Yet another scholar has weighed in with a new theory about the Dead Sea Scrolls. The first mass-media article on this “revelation” that I’ve seen — in Time magazine — offers this new information without explaining that a lot which has been said about the Dead Sea Scrolls is either wrong, or exaggerated. For instance, it’s often said that they reveal a good deal about early Christianity; but the truth is they do not, since they were not written by early Christians, but by traditional practicing Jews. The Time article has a smashing lede, as one might expect:

Biblical scholars have long argued that the Dead Sea Scrolls were the work of an ascetic and celibate Jewish community known as the Essenes, which flourished in the 1st century A.D. in the scorching desert canyons near the Dead Sea. Now a prominent Israeli scholar, Rachel Elior, disputes that the Essenes ever existed at all — a claim that has shaken the bedrock of biblical scholarship.

Wow. Sounds earthshaking, doesn’t it? An entire field of scholarship, completely destroyed by a lone scholar! Unfortunately it doesn’t take long before one begins to see there’s less to it than the Time lede admits, and there are gaping holes in Elior’s assessment. For example:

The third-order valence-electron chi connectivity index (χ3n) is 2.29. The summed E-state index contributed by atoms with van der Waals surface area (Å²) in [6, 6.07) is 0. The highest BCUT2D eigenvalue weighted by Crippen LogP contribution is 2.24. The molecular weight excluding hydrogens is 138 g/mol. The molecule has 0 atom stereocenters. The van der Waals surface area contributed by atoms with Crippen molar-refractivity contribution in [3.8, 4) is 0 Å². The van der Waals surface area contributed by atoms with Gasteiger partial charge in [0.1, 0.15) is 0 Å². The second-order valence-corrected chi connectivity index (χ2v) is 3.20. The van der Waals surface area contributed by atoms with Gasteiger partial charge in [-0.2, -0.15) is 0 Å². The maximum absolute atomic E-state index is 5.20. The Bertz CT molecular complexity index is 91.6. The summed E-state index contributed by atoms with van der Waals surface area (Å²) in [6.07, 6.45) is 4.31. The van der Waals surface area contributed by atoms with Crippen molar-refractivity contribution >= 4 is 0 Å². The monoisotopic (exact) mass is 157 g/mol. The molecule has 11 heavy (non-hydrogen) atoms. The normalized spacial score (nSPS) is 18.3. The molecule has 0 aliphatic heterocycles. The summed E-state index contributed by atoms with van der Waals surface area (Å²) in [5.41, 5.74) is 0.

Elior, who teaches Jewish mysticism at Jerusalem’s Hebrew University, claims that the Essenes were a fabrication by the 1st century A.D. Jewish-Roman historian Flavius Josephus and that his faulty reporting was passed on as fact throughout the centuries.

Later in the article, however, we have this:

Elior claims says these ancient historians, namely Philo and Pliny the Elder, either borrowed from each other or retailed second-hand stories as fact.

This is chronologically inconsistent, however, with the claim that Josephus has “invented” the Essenes. The Elder Pliny died in 79 CE, whereas Josephus wrote his account of Jewish history in the 90s CE, over 10 years later. Thus, Pliny could not have been parroting Josephus! Similarly, Philo of Alexandria, who died c. 50 CE, also could not have been copying Josephus.

What’s more, Ms Elior also makes a claim contrary to known history:

Elior contends that Josephus, a former Jewish priest who wrote his history while being held captive in Rome …

Josephus was no “captive” of the Romans. He was, instead, a turncoat, who went over to the Roman side during the Jewish Revolt and became a functionary of Emperor Vespasian. Josephus in fact became so enamored of Romans — and Vespasian in particular — that he Romanized his own name to reflect his regard for the Emperor (whose full name was Titus Flavius Vespasianus). “Captive”? No way!

While a lot remains to be learned about the authors of the Dead Sea Scrolls, the last thing we need is fact-deprived speculations plastered in the pages of major media outlets like Time.

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